The mean duration of alcohol consumption in the baclofen and chlordiazepoxide groups was 16.53 ± 8.24 and 17.93 ± 9.78 years, respectively, and 76.66% (n = 23) participants in baclofen group and 93.33% (n = 28) in chlordiazepoxide group were smokers.

Average Cost Effectiveness Ratio

The ACER of baclofen was 1.8 times more than the chlordiazepoxide group [Table 2] and [Table 3]. The mean costs from the patient's perspective in both study groups were nearly identical, but participants on chlordiazepoxide had 1.75 times more symptom-free days when compared to the baclofen group.
Table 2: Average cost-effectiveness ratio-patient's perspective

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Table 3: Average cost-effectiveness ratio-third-party perspective (hospital/insurance companies)

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Incremental Cost-Effectiveness Ratio

The ICER from patient's perspective and from third-party perspective was negative (Rs. −116.45 and Rs. −70.07 per symptom-free day, respectively).

The difference in the mean costs (patient's perspective) and the number of symptom-free days in the baclofen group in comparison with chlordiazepoxide group when plotted on the cost-effectiveness plane fell in the fourth quadrant [Table 4] and [Figure 2].
Table 4: Incremental cost-effectiveness ratio of chlordiazepoxide and baclofen

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Figure 2: Cost-effectiveness plane of baclofen in comparison with chlordiazepoxide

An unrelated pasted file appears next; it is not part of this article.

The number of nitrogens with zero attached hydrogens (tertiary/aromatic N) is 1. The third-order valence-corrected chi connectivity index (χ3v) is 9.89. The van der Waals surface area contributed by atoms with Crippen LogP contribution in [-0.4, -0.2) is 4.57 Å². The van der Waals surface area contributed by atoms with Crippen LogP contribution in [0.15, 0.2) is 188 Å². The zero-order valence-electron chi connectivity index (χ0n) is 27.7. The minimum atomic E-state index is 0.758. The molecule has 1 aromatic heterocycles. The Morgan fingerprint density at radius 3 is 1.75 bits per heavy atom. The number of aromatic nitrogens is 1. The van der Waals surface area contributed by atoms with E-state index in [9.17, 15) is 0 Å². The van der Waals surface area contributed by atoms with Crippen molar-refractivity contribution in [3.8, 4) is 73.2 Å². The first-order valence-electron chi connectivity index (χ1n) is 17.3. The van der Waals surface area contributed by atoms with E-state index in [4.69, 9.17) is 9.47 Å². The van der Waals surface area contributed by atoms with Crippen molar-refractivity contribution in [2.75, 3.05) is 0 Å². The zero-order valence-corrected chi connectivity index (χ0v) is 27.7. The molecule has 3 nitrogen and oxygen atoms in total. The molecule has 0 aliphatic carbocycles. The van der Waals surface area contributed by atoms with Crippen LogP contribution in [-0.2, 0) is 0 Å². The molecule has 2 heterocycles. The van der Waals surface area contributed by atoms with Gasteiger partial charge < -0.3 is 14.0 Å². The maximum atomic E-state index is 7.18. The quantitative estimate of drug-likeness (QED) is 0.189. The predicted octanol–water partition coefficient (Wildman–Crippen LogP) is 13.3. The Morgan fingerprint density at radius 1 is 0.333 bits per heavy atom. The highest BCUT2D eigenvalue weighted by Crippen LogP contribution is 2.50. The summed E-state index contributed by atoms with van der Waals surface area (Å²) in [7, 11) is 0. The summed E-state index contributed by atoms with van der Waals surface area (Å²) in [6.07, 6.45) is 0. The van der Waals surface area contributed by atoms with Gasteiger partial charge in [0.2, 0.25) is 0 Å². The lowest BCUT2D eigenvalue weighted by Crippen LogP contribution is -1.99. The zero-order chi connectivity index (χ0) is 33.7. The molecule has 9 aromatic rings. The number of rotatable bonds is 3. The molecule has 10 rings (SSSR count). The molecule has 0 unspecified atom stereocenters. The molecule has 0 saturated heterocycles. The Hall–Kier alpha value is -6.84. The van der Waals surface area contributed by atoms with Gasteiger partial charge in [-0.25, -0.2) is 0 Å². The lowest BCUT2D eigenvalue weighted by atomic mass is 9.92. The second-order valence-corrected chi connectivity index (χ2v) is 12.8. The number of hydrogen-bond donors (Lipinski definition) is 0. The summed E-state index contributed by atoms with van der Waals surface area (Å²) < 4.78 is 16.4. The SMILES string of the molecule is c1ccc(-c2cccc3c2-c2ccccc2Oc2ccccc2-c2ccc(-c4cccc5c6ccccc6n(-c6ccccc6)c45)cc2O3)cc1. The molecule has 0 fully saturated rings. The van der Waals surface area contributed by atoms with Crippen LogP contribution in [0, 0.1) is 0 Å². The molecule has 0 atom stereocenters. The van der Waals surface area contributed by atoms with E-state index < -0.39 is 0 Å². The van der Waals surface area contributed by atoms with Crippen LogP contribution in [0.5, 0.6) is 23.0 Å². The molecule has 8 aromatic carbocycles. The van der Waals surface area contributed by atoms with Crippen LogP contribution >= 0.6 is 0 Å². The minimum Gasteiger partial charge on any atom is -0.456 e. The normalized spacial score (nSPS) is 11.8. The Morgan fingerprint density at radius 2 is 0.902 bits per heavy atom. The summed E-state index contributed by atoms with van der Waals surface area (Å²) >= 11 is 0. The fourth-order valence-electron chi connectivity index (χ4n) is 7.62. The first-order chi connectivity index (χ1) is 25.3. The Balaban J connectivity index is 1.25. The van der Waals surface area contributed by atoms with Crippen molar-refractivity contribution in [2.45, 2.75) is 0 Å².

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Requirement of Additional Lorazepam/Haloperidol Therapy In Study Groups

Lorazepam was used along with the study medications in 56.66% (n = 17) participants from the baclofen group and 30% (n = 9) of the participants in the chlordiazepoxide group.

Mann-Whitney test showed a significant difference between the baclofen and chlordiazepoxide groups in lorazepam utilization (U = 305.50, P = 0.018) [Figure 3].
Figure 3: Box plot: Cost of lorazepam requirement in baclofen and chlordiazepoxide study groups. Mann-Whitney test, U=305.5, P=0.018 (p is significant)

Click here to view


Haloperidol was not used as rescue medication in any of the participants.

Symptom-Free Days in Both Study Groups

The mean number of symptom-free days was 2.8 days and 1.6 days in the chlordiazepoxide group and the baclofen group, respectively. Mann-Whitney test showed a significant difference between both the groups in symptom-free days (U = 253.50, P = 0.03). The 95% confidence interval for chlordiazepoxide group and baclofen group were 2.25-3.41 and 1.04-2.15, respectively [Figure 4].
Figure 4: Box plot: Comparison of symptom-free days in baclofen and chlordiazepoxide study groups. Mann-Whitney test, U=305.5, P=0.018 (p is significant)

Click here to view


Adverse Drug Events

All the adverse events were reported to the pharmacovigilance unit of the institution in Central Drugs Standard Control Organization (CDSCO) reporting form. There were no serious adverse events reported during the study period. All reported adverse events were mild and self-limiting in nature and did not warrant discontinuation from the study. The adverse events in the baclofen group (n = 18) included insomnia (n = 9), backache (n = 4), loose stools (n = 2), and reddish discoloration of urine (n = 3). Adverse events reported in the chlordiazepoxide group (n = 10) included insomnia (n = 4), loose stools (n = 3), reddish discoloration of urine (n = 2), and fever (n = 1).